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Netflix Is Testing A Way To Stop Its Users From Sharing Their Passwords

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netflix is testing a way to stop its users from sharing their passwords

It seems that Netflix is no longer fine with users sharing their passwords with other people because the popular video streaming service is testing a new account ownership verification prompt.

“This test is designed to help ensure that people using Netflix accounts are authorized to do so,” said Netflix spokesperson Ebony Turner. Users who see the prompt are asked to verify account ownership by a code, sent via email or text. At the time of writing, the test seems to be rolled out more or less randomly, but that could quickly change in the future.

Netflix, which now has more than 200 million subscribers around the world, said that users who are unable to verify account ownership wouldn’t be able to continue using the service unless they purchase their own subscription.

While this measure is unlikely to stop password sharing among friends and extended family members, who can simply share the required authorization code, but it may at least slow down password sharing on various online forums and dark web sites.

The decision to crack down on password sharing is likely a reaction to the growing competition Netflix is facing, with streaming services such as Amazon Prime Video, HBO Max, Disney Plus, and Hulu offering their own original TV shows and movies.

Also Read: Netflix Is Introducing Sleep Timer Functionality On Android

Back in 2016, Netflix co-founder and chief executive Reed Hasting said that password sharing was something Netflix had to learn to live with because the amount of legitimate password sharing between family members was too high. Even in 2019, chief product officer Greg Peters stated that the streaming service had no plans to change its stance on password sharing.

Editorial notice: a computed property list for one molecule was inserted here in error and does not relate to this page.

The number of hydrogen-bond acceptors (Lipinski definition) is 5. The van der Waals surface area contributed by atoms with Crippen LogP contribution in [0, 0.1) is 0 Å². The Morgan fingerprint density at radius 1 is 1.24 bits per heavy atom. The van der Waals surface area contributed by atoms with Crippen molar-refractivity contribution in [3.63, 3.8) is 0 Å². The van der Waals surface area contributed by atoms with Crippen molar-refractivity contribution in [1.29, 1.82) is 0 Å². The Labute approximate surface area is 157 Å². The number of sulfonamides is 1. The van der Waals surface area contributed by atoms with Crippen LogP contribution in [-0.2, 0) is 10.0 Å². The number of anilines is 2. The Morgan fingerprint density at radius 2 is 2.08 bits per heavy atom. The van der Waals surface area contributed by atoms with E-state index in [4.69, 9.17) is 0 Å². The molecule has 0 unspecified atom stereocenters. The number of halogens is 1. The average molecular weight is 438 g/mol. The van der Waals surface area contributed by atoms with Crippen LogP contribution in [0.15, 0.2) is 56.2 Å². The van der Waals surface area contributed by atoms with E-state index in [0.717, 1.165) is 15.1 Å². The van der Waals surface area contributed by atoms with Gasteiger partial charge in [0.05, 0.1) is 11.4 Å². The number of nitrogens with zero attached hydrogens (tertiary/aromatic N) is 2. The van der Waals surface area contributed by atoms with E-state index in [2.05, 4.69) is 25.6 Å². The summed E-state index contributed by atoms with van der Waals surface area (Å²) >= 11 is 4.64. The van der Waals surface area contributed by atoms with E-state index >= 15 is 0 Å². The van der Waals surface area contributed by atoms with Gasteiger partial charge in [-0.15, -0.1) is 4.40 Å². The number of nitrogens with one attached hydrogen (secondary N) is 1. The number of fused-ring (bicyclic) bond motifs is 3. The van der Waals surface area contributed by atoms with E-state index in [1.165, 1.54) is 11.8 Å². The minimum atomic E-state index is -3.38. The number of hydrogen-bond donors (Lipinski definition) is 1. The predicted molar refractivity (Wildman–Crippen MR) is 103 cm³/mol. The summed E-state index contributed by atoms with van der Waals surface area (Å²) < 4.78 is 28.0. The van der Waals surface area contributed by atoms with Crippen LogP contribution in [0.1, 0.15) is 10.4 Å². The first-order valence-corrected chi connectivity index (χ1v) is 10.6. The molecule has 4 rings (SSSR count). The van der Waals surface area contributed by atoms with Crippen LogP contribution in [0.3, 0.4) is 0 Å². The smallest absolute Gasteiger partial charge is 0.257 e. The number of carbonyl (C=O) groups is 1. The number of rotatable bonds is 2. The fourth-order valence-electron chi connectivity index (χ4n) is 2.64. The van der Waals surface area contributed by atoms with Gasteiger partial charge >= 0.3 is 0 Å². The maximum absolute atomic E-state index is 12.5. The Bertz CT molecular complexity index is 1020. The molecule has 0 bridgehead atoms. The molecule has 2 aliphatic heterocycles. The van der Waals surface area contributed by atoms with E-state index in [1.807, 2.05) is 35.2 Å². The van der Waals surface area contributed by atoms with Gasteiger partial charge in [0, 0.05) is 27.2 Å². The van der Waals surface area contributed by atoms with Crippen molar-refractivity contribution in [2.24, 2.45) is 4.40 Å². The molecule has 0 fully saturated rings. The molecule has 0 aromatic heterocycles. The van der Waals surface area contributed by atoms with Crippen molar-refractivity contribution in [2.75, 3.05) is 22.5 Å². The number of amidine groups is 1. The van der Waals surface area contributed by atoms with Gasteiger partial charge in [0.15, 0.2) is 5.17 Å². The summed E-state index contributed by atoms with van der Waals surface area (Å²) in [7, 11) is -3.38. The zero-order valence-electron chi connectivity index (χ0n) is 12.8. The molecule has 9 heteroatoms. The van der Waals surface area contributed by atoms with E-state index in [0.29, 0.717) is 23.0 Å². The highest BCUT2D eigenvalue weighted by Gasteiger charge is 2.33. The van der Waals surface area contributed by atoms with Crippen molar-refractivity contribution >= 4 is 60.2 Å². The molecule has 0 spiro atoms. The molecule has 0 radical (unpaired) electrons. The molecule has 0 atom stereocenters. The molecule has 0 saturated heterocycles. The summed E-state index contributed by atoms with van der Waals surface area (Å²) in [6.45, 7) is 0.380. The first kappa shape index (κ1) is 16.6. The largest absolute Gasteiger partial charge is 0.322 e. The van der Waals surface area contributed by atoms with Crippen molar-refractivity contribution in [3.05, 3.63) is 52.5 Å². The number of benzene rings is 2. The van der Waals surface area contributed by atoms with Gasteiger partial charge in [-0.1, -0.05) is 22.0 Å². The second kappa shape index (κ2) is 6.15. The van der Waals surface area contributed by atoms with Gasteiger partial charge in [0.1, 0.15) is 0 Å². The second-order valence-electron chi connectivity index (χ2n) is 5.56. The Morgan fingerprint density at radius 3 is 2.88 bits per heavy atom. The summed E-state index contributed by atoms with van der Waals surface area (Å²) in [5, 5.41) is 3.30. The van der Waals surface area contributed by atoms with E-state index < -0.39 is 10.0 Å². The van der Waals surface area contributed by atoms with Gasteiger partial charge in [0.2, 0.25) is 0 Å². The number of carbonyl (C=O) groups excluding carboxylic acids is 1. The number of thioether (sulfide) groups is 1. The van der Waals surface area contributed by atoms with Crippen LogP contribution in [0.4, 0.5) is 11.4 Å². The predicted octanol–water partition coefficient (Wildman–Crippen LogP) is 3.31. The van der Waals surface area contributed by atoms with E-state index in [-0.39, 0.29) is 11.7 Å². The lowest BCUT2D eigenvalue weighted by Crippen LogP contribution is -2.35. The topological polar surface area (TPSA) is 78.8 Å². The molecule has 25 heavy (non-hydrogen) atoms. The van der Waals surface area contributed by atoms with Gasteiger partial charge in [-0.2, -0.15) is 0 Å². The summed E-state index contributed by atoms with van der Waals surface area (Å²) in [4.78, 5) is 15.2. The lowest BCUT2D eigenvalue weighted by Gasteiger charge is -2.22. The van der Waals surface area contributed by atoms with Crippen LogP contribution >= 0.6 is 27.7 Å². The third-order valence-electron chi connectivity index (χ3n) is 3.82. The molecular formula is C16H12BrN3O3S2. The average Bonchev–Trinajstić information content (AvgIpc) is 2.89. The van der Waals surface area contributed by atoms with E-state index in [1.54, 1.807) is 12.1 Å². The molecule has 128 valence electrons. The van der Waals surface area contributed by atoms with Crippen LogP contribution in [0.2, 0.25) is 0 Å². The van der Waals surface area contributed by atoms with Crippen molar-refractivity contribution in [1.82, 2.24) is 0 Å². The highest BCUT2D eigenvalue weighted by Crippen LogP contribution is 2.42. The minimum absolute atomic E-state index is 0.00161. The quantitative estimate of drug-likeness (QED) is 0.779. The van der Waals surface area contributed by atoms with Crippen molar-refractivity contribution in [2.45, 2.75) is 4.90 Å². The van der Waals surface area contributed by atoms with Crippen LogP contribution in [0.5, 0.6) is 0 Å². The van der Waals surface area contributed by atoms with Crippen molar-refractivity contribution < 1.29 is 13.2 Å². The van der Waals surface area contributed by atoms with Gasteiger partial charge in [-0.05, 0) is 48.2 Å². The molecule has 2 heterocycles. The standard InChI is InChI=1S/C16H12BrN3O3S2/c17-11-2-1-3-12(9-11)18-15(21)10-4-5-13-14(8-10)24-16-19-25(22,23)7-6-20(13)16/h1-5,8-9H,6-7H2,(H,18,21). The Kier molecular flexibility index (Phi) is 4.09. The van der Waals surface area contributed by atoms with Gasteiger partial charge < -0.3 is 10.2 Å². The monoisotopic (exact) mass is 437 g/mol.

Right now, Netflix’s terms of service state that the service is intended “for your personal and non-commercial use only and may not be shared with individuals beyond your household.” It’s not really clear whether Netflix means a physical household, so we wouldn’t be surprised to see the company clarify its terms of service if the new account ownership verification prompt becomes a standard feature.

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Truecaller To Use Microsoft Azure AI Speech For Call Answering

The new service features a powerful speech generation tool to allow users to create AI versions of their voices.

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truecaller to use microsoft azure ai speech for call answering
Truecaller

Truecaller, a well-known app for identifying and blocking spam calls, is enhancing its services by allowing users to create AI versions of their voices. The new feature, available to those with access to Truecaller’s AI Assistant, stems from a partnership with Microsoft and its Azure AI Speech tool, allowing the generation of realistic AI voices that accurately mimic users’ speech patterns and tone.

“This groundbreaking capability not only adds a touch of familiarity and comfort for the users but also showcases the power of AI in transforming the way we interact with our digital assistants,” explained Truecaller product director and general manager Raphael Mimoun in a recent blog post.

The AI Assistant in Truecaller screens incoming calls, informing recipients of a caller’s purpose. Based on this information, users can decide whether to answer the call themselves or let the AI Assistant handle it.

When the feature was introduced in 2022, users could only choose from a collection of preset voices. The ability to record one’s own voice represents a significant step towards the complete personalization of the service.

Also Read: Getting Started With Google Gemini: A Beginner’s Guide

Azure AI Speech, showcased during the last Build conference, only recently added a personal voice feature that lets people record and replicate voices. Microsoft explained in a blog post, however, that Personal Voice is available on a limited basis and only for specific use cases like voice assistants.

To maintain ethical standards, Microsoft’s Azure AI Speech automatically adds watermarks to AI-generated voices. Additionally, a code of conduct requires companies to obtain full consent from individuals being recorded and prohibits impersonation.

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